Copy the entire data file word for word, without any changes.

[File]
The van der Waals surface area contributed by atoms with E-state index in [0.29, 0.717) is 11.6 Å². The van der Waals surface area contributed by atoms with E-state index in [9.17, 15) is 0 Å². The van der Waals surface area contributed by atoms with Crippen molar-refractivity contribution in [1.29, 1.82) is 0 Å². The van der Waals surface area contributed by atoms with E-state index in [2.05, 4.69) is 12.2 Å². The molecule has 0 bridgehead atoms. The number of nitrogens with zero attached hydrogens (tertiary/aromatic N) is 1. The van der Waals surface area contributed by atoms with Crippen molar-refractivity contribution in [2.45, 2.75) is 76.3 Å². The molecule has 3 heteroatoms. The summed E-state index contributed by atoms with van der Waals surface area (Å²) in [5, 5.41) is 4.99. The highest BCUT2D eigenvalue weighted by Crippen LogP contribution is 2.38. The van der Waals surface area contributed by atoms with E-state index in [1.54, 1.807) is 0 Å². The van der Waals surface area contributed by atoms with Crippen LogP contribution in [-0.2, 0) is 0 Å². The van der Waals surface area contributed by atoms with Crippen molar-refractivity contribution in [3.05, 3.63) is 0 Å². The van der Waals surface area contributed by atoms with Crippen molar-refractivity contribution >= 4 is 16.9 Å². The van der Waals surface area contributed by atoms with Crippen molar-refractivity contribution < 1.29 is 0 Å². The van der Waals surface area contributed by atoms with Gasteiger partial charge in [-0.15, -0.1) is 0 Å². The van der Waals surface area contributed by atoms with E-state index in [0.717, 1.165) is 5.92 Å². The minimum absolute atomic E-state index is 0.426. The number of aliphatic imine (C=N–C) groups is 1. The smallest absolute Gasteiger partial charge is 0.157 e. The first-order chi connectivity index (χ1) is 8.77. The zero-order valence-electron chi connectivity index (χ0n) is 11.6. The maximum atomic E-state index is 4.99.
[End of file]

The van der Waals surface area contributed by atoms with E-state index in [0.29, 0.717) is 11.6 Å². The van der Waals surface area contributed by atoms with E-state index in [9.17, 15) is 0 Å². The van der Waals surface area contributed by atoms with Crippen molar-refractivity contribution in [1.29, 1.82) is 0 Å². The van der Waals surface area contributed by atoms with E-state index in [2.05, 4.69) is 12.2 Å². The molecule has 0 bridgehead atoms. The number of nitrogens with zero attached hydrogens (tertiary/aromatic N) is 1. The van der Waals surface area contributed by atoms with Crippen molar-refractivity contribution in [2.45, 2.75) is 76.3 Å². The molecule has 3 heteroatoms. The summed E-state index contributed by atoms with van der Waals surface area (Å²) in [5, 5.41) is 4.99. The highest BCUT2D eigenvalue weighted by Crippen LogP contribution is 2.38. The van der Waals surface area contributed by atoms with E-state index in [1.54, 1.807) is 0 Å². The van der Waals surface area contributed by atoms with Crippen LogP contribution in [-0.2, 0) is 0 Å². The van der Waals surface area contributed by atoms with Crippen molar-refractivity contribution in [3.05, 3.63) is 0 Å². The van der Waals surface area contributed by atoms with Crippen molar-refractivity contribution >= 4 is 16.9 Å². The van der Waals surface area contributed by atoms with Crippen molar-refractivity contribution < 1.29 is 0 Å². The van der Waals surface area contributed by atoms with Gasteiger partial charge in [-0.15, -0.1) is 0 Å². The van der Waals surface area contributed by atoms with E-state index in [0.717, 1.165) is 5.92 Å². The minimum absolute atomic E-state index is 0.426. The number of aliphatic imine (C=N–C) groups is 1. The smallest absolute Gasteiger partial charge is 0.157 e. The first-order chi connectivity index (χ1) is 8.77. The zero-order valence-electron chi connectivity index (χ0n) is 11.6. The maximum atomic E-state index is 4.99.